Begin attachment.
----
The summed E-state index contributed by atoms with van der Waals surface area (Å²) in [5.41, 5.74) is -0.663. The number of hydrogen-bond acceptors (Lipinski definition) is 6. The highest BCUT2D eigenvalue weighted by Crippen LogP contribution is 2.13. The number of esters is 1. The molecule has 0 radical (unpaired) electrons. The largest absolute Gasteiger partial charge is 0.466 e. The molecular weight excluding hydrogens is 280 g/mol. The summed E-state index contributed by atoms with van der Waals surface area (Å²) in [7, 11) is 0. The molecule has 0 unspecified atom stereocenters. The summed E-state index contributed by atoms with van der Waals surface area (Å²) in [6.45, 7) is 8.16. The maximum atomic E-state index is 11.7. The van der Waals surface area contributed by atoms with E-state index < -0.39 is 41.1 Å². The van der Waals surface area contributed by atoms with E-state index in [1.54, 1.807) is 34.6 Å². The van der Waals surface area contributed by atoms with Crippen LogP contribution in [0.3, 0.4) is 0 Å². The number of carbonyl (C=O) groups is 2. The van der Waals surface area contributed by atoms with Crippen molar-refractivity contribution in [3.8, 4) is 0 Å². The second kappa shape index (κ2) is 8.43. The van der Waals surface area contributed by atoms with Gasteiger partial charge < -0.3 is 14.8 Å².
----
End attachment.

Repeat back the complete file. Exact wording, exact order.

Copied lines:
The summed E-state index contributed by atoms with van der Waals surface area (Å²) in [5.41, 5.74) is -0.663. The number of hydrogen-bond acceptors (Lipinski definition) is 6. The highest BCUT2D eigenvalue weighted by Crippen LogP contribution is 2.13. The number of esters is 1. The molecule has 0 radical (unpaired) electrons. The largest absolute Gasteiger partial charge is 0.466 e. The molecular weight excluding hydrogens is 280 g/mol. The summed E-state index contributed by atoms with van der Waals surface area (Å²) in [7, 11) is 0. The molecule has 0 unspecified atom stereocenters. The summed E-state index contributed by atoms with van der Waals surface area (Å²) in [6.45, 7) is 8.16. The maximum atomic E-state index is 11.7. The van der Waals surface area contributed by atoms with E-state index < -0.39 is 41.1 Å². The van der Waals surface area contributed by atoms with E-state index in [1.54, 1.807) is 34.6 Å². The van der Waals surface area contributed by atoms with Crippen LogP contribution in [0.3, 0.4) is 0 Å². The number of carbonyl (C=O) groups is 2. The van der Waals surface area contributed by atoms with Crippen molar-refractivity contribution in [3.8, 4) is 0 Å². The second kappa shape index (κ2) is 8.43. The van der Waals surface area contributed by atoms with Gasteiger partial charge < -0.3 is 14.8 Å².